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Am I screwing my friend over?

Tagged as: Big Questions, Friends, Trust issues<< Previous question   Next question >>
Question - (29 May 2020) 6 Answers - (Newest, 31 May 2020)
A male United Kingdom age 36-40, anonymous writes:

I had a message from an old friend asking if I had ideas to pitch to a company he has just signed up to as a freelancer. They are a production company looking for show ideas and pay commission if an idea is chosen.

My friend said if any ideas I came up with were chosen he'd share the commission. So I came up with an idea which he sent off with some if his own and the feedback was that my idea was "by far the favourite" and my friend asked me to expand on it for them. So I spent a bit of time doing this and sent it over to him to pass on.

I said to him it seemed like a fun way to make some potential money and did they have any more positions available. He replied saying "I've already sent you the brief" which I took to mean he wished the dynamic to stay this way.

However I decided to send them an email just to ask about what they require and if they are in need of further ideas and putting myself forward as a candidate. The reply was positive and a call has been set up but I haven't told my friend yet. I have this feeling he won't be too happy about it but don't know if that will be the case or not.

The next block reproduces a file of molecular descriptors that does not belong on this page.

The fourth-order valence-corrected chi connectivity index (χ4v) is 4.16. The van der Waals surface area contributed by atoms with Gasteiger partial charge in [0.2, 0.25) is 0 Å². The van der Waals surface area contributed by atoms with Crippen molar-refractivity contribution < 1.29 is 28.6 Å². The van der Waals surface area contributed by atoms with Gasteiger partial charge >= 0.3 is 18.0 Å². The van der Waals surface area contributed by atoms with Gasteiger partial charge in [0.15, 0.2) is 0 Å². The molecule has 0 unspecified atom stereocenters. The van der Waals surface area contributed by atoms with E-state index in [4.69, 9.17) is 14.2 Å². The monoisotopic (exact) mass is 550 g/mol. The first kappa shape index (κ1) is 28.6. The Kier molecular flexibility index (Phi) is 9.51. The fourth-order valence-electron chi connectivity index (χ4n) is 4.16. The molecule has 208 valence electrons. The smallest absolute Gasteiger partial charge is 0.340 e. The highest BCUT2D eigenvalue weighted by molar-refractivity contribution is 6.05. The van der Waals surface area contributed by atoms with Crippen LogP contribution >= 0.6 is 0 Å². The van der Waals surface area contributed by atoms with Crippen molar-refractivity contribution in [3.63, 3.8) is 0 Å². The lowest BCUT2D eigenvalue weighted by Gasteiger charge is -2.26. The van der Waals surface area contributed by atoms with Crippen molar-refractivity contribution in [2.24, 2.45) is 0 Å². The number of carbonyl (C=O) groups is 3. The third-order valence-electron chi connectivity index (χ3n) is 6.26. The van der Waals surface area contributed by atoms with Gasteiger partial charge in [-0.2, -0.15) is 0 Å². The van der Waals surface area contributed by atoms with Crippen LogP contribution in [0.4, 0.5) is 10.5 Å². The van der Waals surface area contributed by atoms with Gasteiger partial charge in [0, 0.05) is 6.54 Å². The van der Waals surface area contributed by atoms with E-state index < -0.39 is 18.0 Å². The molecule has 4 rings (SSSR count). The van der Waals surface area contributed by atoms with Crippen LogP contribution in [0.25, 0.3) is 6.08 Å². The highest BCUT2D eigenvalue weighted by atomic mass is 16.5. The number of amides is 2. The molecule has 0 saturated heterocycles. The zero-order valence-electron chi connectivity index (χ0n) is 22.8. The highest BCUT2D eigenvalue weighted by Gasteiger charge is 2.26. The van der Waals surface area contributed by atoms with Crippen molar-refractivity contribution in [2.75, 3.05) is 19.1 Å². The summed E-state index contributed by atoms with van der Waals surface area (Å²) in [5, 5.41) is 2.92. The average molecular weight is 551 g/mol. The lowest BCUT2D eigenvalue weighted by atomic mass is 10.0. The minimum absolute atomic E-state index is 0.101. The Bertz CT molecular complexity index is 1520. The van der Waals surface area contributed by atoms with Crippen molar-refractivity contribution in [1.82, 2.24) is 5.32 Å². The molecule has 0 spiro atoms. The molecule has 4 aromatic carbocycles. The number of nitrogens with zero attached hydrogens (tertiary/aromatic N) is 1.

I can't figure out if it is immoral to directly pitch my ideas to the company rather than give them to him to pass on as his own. I think it's seems a little pointless to not be able to have my name to the ideas when it could potentially look good for me on a CV or for future prospects. On the other hand I don't want to upset my friend or jepordise our relationship. If I go ahead with it I am going to tell him but figured I would wait until after the call (as it may be fruitless anyway) and if things were to work out and my ideas were commissioned then I could reversely split the commission with him for alerting me to the opportunity.

So should I continue to talk the company with the idea of working for them myself even though my friend has only just started with them and has asked me to give him ideas or should I just continue to pass on my thoughts and concepts to him to use as his own in the hope I get a split of the commission?

Is it screwing him over or going behind his back if I go ahead with the interview and tell him after if they are wanting me to work with them?

View related questions: money

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A reader, anonymous, writes (31 May 2020):

You've fulfilled your obligation as a friend. You've been transparent about your ambitions; and this has only been a successful endeavor for both of you, due to the collaboration between you and your friend. He has received his recognition; but it was inclusive of, and due to, your contribution.